CBP Reports Significant Decrease in Illegal Immigrant Encounters Amid Stricter Asylum Rules

CBP Reports Significant Decrease in Illegal Immigrant Encounters Amid Stricter Asylum Rules
An armed U.S. Customs and Border Patrol agent stands watch at the border fence next to the beach in Tijuana, at the Border State Park in San Diego, Calif., on Nov. 16, 2018. (Mike Blake/File Photo/Reuters)
Savannah Hulsey Pointer

Total encounters with illegal immigrants along the Southwest border in June fell to the lowest level in more than two years, dropping nearly a third from the previous month, according to newly released data from U.S. Customs and Border Protection (CPB).

Total encounters, including those who presented at ports of entry with or without a CBP One appointment, were 144,607, marking a 30 percent decrease from the previous month, and represents the lowest monthly number since February 2021.

The agency attributes the decline to enforcing consequences under Title 8 authorities and expanding lawful pathways and processes, it said in a July 18 statement. CBP also reported that its drug interdiction efforts have resulted in a significant increase in narcotics confiscations.

The U.S. Border Patrol recorded 99,545 encounters between ports of entry, representing a 42 percent decrease from May.

Troy A. Miller, CBP senior official performing the duties of the commissioner, credited the agency’s efforts to enforce consequences under Title 8 authorities and the expansion of lawful pathways for the decline in illegal migrant encounters.

“Our sustained efforts to enforce consequences under our longstanding Title 8 authorities, combined with expanding access to lawful pathways and processes, have driven the number of migrant encounters along the Southwest border to their lowest levels in more than two years,” he stated. “We will remain vigilant.”

CBP has made progress in stopping dangerous drugs from being moved across the border, in addition to slowing illegal immigration. The agency has added more nonintrusive scanning tools and put forward working labs in place to quickly find potential drugs and spot trends.

The seizures of cocaine, methamphetamine, heroin, fentanyl, and marijuana combined, by weight, increased 7 percent nationwide in June compared to May. Of particular concern is the surge in fentanyl seizures, with CBP having already confiscated more than 22,000 pounds in fiscal year 2023, compared to 8,300 pounds during the same period in FY 2022.

Recent CBP Changes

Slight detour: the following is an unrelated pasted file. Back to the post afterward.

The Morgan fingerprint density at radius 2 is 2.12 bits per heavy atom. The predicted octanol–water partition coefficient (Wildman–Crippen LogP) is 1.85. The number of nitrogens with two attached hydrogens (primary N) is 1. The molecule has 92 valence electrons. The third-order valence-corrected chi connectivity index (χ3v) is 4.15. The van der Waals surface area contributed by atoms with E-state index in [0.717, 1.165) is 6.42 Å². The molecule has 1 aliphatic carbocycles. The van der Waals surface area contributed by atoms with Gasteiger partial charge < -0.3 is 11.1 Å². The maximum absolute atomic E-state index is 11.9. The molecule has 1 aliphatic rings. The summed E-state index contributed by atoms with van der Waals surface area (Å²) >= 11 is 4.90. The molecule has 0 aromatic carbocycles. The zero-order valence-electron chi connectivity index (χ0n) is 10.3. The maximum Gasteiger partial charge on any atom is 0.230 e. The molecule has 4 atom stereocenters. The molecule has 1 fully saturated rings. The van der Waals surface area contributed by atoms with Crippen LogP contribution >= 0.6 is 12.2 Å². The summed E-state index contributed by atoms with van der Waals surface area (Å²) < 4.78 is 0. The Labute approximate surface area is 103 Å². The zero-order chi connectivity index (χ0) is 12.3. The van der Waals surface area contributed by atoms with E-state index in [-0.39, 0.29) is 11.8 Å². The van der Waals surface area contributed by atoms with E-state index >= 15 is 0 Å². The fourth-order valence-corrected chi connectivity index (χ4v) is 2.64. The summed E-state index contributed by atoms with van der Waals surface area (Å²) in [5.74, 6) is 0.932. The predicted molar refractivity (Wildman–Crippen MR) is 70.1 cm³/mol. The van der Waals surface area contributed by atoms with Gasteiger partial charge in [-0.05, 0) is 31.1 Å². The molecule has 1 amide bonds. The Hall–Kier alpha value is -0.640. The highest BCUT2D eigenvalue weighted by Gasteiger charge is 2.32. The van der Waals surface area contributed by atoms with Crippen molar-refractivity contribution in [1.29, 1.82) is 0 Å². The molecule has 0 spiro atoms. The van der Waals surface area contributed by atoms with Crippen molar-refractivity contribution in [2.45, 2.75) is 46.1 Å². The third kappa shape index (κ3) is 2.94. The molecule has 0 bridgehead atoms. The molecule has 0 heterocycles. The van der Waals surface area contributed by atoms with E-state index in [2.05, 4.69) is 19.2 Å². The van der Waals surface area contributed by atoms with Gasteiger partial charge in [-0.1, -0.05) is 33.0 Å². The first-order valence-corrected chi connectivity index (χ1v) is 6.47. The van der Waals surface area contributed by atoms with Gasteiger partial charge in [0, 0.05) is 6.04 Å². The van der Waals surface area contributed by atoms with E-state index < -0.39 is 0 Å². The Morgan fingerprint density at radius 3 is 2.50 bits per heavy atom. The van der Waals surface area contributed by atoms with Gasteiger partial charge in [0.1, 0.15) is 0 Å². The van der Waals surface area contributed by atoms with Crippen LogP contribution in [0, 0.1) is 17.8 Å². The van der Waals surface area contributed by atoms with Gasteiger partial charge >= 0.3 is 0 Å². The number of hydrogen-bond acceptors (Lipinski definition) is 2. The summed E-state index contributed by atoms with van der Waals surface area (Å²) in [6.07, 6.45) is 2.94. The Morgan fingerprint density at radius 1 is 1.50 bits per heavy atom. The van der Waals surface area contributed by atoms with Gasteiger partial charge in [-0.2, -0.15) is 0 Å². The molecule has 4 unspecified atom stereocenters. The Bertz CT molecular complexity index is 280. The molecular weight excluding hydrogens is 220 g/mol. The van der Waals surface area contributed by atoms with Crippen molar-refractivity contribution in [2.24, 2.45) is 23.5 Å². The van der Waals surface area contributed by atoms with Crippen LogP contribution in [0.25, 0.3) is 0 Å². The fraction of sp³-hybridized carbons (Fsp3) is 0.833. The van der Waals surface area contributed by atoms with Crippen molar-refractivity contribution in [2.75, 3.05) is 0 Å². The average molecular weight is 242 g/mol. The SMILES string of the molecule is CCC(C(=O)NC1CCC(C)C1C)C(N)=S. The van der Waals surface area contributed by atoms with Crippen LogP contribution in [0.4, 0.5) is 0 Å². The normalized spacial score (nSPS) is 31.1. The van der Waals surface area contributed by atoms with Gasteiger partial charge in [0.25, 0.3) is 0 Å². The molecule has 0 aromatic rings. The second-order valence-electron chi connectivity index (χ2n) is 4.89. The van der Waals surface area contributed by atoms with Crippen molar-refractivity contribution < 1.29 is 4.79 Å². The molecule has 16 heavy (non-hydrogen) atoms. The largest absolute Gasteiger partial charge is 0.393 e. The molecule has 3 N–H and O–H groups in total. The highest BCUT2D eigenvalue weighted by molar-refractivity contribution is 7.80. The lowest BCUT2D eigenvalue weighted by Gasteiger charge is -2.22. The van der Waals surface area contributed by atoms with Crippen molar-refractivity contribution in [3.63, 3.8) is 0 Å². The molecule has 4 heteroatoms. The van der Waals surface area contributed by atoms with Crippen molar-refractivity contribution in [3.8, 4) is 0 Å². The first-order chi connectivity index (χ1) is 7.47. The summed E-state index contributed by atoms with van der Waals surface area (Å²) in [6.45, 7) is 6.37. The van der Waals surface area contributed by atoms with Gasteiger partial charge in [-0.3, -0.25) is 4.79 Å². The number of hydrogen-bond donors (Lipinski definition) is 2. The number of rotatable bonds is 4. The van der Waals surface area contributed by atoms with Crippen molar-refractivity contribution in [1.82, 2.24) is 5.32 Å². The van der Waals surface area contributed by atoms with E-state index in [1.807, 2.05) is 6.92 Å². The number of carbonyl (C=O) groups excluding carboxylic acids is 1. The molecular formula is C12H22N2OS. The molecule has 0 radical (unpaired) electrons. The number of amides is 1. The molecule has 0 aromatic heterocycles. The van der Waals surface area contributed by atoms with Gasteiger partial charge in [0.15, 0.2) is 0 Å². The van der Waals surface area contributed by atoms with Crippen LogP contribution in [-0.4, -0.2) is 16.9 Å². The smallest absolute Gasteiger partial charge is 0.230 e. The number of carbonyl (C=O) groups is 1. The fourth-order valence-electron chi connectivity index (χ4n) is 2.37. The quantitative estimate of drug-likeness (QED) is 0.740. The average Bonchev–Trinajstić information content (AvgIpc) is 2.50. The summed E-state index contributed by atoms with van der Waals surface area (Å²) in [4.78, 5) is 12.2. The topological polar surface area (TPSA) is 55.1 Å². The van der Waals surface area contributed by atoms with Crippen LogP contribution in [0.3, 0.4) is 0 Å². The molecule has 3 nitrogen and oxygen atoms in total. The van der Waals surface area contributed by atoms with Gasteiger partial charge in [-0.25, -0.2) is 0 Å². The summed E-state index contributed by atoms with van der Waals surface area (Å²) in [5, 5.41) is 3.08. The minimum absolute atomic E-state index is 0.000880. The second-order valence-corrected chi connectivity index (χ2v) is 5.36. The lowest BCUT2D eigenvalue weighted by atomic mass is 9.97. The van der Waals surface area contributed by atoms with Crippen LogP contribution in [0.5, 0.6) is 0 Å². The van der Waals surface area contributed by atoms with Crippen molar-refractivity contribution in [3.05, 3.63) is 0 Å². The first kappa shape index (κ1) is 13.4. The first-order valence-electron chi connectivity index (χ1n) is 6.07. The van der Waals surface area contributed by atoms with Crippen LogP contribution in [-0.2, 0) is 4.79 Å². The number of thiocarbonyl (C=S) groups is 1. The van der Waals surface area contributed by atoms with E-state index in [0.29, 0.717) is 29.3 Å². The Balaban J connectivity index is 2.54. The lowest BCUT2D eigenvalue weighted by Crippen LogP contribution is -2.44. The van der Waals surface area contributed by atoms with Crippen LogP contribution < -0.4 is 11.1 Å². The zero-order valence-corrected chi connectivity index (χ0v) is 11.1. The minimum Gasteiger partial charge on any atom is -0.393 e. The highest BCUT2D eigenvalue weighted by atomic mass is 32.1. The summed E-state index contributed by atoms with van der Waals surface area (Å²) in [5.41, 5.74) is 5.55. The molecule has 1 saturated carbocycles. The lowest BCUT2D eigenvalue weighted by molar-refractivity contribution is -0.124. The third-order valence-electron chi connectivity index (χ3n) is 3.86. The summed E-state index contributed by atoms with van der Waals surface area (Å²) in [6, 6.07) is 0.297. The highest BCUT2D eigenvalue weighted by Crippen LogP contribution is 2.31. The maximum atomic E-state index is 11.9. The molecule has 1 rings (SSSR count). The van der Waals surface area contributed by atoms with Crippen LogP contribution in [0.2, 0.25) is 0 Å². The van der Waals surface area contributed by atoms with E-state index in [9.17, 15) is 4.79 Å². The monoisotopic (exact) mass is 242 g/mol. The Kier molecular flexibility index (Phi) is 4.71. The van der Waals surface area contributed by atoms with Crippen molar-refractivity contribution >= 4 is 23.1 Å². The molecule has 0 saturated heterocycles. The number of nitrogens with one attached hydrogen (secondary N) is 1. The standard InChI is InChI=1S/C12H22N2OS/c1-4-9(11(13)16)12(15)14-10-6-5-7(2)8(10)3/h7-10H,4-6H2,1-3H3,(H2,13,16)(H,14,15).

CBP processes all migrants in accordance with Title 8 immigration laws and places illegal border-crossers into expedited removal or Section 240 removal proceedings.

Illegal immigrants who cross between ports of entry or show up at a port of entry without making a CBP One appointment are subject to the “lawful pathways rule,” which states that people can’t get asylum if they don’t use legal methods. There are some exceptions to this rule, though.

In order to disrupt supply chains involved in the development and movement of fentanyl, CBP began two new interagency operations in June: Operations Artemis and Rolling Wave.

Operation Artemis, which began on June 5, has made more than 130 seizures, including 21 pill presses, 54 pill molds, more than 5,000 pounds of precursor chemicals, more than 300 pounds of methamphetamine, and more than 5,000 pounds of other drugs.

Concurrently, the U.S. Border Patrol is running Operation Rolling Wave, which has seized more than 1,500 pounds of fentanyl, more than 1,000 pounds of cocaine, more than 8,000 pounds of marijuana, and more than 6,500 pounds of methamphetamine.

The agency also asserted in its statement that it would continue to enhance technology deployment to improve the traveler experience, while maintaining high security standards. Trade volumes have reportedly rebounded from pandemic lows, and CBP processed more than 3.1 million entry summaries valued at more than $278 billion in June.

CBP has also taken significant measures to protect consumers and eradicate forced labor from supply chains by assisting with the implementation of the Uyghur Forced Labor Prevention Act.

To that end, the agency reviewed nearly 4,300 shipments valued at nearly $1.4 billion and stopped 405 shipments worth more than $239 million for further examination based on the suspected use of forced labor. Additionally, CBP seized 1,709 shipments containing counterfeit goods valued at more than $120 million in June.

How Statistics Are Reported

One possibility for the stark change could involve how illegal entries are reported after the end of Title 42.
According to Republicans, the Biden administration altered how illegal entries into the United States are reported to the American people.

During a June 6 hearing of the House Homeland Security Committee’s Border Security and Enforcement Subcommittee, Chairman Clay Higgins (R-La.) stated that immigration officials are changing their method in a way that is  “misleading by design.”

Specifically, the administration has redefined some illegal crossings as “those that have entered by legal pathway”; Republicans accuse the administration of aiding and abetting this process through the CBP One app.

The CBP One app permits illegal aliens to schedule an appointment with U.S. officials at the border and obtain entry to the United States based on asylum claims. During the hearing, Republicans were harshly critical of the controversial application, which allows illegal aliens to cross the boundary via a “legal pathway,” as defined by the administration.

“Despite what [Department of Homeland Security Secretary Alejandro Mayorkas] and other officials at DHS are advising the American public regarding the numbers being down, what we’ve come to observe is rather a shell game in the way numbers are documented and reported,” Mr. Higgins said.

He characterized the action as an overreach by the executive branch.

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